“It doesn’t say that this is right or this is wrong so much as just, like, we’re all in this shit together and we’re not doing a great job at it.”
Merging Live Music and Horror Film Screenings Gives New Life to Familiar Frights
INDY Week Chapel Hill/Raleigh NC
Among horror film fans, Luca Guadagnino’s remake of Dario Argento’s 1977 giallo classic Suspiria is easily one of this year’s most anticipated releases. When the new film’s trailer hit the Internet this summer, the movie also became one of the year’s most divisive for horror fans.
The trailer departed immediately and obviously from Argento’s rich, saturated color palette, favoring a more muted, austere aesthetic. And behind the frames, Thom Yorke takes a similarly spartan approach with its minimalist piano moving across foreboding drones. That’s another stark contrast to the original, which featured an equally iconic score from the Italian prog-rock band Goblin. Where Yorke gives the film a dark and tense backing, Goblin offered something more bewitching and groove-driven; Goblin’s keyboardist, Claudio Simonetti, has called the band’s Suspiria score its “masterwork.” Purists of the original, or those looking for a strong point of comparison before Guadagnino’s movie premieres on November 2, will have the chance of a lifetime: the opportunity to see the current iteration of Goblin performing a live score of Suspiria at Raleigh’s Lincoln Theatre on October 30.
Indeed, the week surrounding Halloween is ripe with opportunity to explore the ways a score can affect a movie’s reception. In addition to Goblin’s live score of Suspiria, Local 506 hosts a screening of The Shining with a live synthesizer score from Micah Moses on October 28, and Kings will host Greensboro’s Modern Robot for a live-scored presentation of Night of the Living Dead on October 25.
Each takes a markedly different approach. Where Goblin’s performance is likely to add live intensity, it promises to remain true to the original film and the original score. Moses’s set at Local 506 will give a new dimension to Stanley Kubrick’s classic with the extemporaneous nature of a one-off performance. But for Modern Robot, which has developed this presentation of George A. Romero’s iconic zombie movie over dozens of performances at fringe theater festivals and movie-house screenings, it’s a full reimagining of the source material.
Modern Robot’s live-score projects began like many others have, as one-off improv sets in bars and coffeehouses, playing against familiar scenes or silent-era film clips in a wide-ranging approach. Ben Singer, the band’s mastermind, recalls his first forays into Night of the Living Dead.
“It was a totally different feel,” he says. “I cut all the dialog and just left all the monsters in, and it was just kind of goofy. Look at the gore, look at the silliness.”
As Modern Robot evolved its performances from loose, improvisational sets into more planned, structured scores with the band’s first formal project: F.W. Murnau’s 1926 silent film, Faust. And when the time came to find a new title to score, Singer returned to Night of the Living Dead. He wanted to find something a bit more popular, something with an easy draw and a cult following. And because of an oversight upon its initial release, Night of the Living Dead also falls under the public domain, meaning Singer wouldn’t have to pay out royalties to perform it. That alone made it a solid choice, but Singer wasn’t fully prepared for just how much more popular the new project would be.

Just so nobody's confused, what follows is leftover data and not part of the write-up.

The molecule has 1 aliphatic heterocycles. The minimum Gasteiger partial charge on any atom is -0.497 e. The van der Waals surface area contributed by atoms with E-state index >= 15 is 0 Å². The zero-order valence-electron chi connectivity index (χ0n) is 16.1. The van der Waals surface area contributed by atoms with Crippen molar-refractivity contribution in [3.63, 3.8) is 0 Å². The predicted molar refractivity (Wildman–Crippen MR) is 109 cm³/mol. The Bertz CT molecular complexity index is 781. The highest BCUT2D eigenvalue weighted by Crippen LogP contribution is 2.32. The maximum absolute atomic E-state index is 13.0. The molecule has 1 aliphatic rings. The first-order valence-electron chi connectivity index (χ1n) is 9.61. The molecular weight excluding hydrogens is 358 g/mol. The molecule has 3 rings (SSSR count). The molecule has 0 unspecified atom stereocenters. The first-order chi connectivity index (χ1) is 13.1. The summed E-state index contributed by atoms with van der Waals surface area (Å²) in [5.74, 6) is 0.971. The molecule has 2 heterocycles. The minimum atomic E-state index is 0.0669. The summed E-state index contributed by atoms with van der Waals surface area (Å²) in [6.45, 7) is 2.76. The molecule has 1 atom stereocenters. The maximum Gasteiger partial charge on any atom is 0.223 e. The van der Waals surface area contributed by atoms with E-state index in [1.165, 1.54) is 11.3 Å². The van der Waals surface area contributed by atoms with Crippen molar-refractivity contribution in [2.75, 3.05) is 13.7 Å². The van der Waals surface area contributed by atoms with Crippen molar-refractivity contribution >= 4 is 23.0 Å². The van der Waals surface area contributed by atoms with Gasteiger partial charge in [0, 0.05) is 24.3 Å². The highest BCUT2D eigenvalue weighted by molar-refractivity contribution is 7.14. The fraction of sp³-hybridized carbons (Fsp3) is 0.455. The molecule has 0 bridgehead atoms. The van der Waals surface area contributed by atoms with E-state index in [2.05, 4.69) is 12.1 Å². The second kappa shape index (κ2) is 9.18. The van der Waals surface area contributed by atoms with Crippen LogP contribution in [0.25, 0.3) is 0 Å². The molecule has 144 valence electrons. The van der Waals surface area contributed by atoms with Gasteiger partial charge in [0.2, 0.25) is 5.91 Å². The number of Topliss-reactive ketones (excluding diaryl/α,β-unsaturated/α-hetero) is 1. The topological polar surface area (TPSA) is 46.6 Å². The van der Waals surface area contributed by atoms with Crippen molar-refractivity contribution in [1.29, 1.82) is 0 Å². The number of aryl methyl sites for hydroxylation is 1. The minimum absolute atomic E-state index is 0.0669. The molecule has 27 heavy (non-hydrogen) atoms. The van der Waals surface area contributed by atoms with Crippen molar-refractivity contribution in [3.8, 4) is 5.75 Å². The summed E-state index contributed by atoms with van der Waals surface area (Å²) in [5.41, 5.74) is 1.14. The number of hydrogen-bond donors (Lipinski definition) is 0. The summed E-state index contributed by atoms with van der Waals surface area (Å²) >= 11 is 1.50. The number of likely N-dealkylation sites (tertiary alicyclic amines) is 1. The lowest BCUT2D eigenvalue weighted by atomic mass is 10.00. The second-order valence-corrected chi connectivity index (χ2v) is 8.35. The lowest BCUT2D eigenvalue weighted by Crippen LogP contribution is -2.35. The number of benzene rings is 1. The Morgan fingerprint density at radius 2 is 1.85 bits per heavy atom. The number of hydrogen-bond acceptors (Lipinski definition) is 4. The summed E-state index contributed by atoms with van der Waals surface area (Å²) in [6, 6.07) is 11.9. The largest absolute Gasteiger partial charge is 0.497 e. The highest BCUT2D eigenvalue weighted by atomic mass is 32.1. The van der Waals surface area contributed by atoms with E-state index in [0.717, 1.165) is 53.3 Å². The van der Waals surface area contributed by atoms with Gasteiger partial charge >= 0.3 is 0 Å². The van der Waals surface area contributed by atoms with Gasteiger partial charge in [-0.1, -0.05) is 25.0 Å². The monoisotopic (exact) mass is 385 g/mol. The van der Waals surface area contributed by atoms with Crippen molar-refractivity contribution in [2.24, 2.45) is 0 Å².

“I only really learned after choosing it how many people have a relationship with this movie. It’s big.”
To bring his vision for Night of the Living Dead to life, Singer cut the film from an hour and a half to just an hour, suited to the fringe festival format. He extracted all the dialog to preserve the interpersonal conflict among the film’s characters, and re-added sound effects to keep the film’s sonic dimensions. Then, with a blank musical canvas, Singer had free reign for his minimalist guitar-and-drums arrangements.
“The music in [the original] is really just stock, canned stuff,” he says. “They didn’t have any money to get an actual composer, so I didn’t feel bad about ripping it out. It’s recognizable music, it’s kind of fun, but it’s not like the music really makes this movie. So yeah, let’s give it another run with something else.”
Drawing from minimalist composers like Philip Glass and Steve Reich, and the swelling dynamics of post-rock, Modern Robot gives Night of the Living Dead a modern feel, and a heightened sense of tension as the characters face the horrors both inside and outside the abandoned house they’ve barricaded themselves into.
“The zombies are not really evil; they just are what they are,” Singer says. “I liked that moral flatness. It doesn’t say that this is right or this is wrong so much as just, like, we’re all in this shit together and we’re not doing a great job at it.”
Similarly, Singer’s score—which he performs locally with drummer Nicholas Falk—attempts to give the film a subtle shading rather than a bombastic urging. That, Singer says, is one of his major attractions to Glass’s film work.
But whether it’s a subtle shading or a throbbing synth score, music is a vital component of how audiences react to a film. Whether it’s hearing Goblin perform their classics in front of a screen, or watching Jack Nicholson’s manic performance against a new bed of synth music, or seeing Singer bring new life into a classic zombie flick, the live presentation further enhances the role the music plays.
And, Singer says, it gives people a reason to get out of the house and bond over a shared experience.
“I like having a little bit of a push to say this is a reason to be with other people and watch the movie.”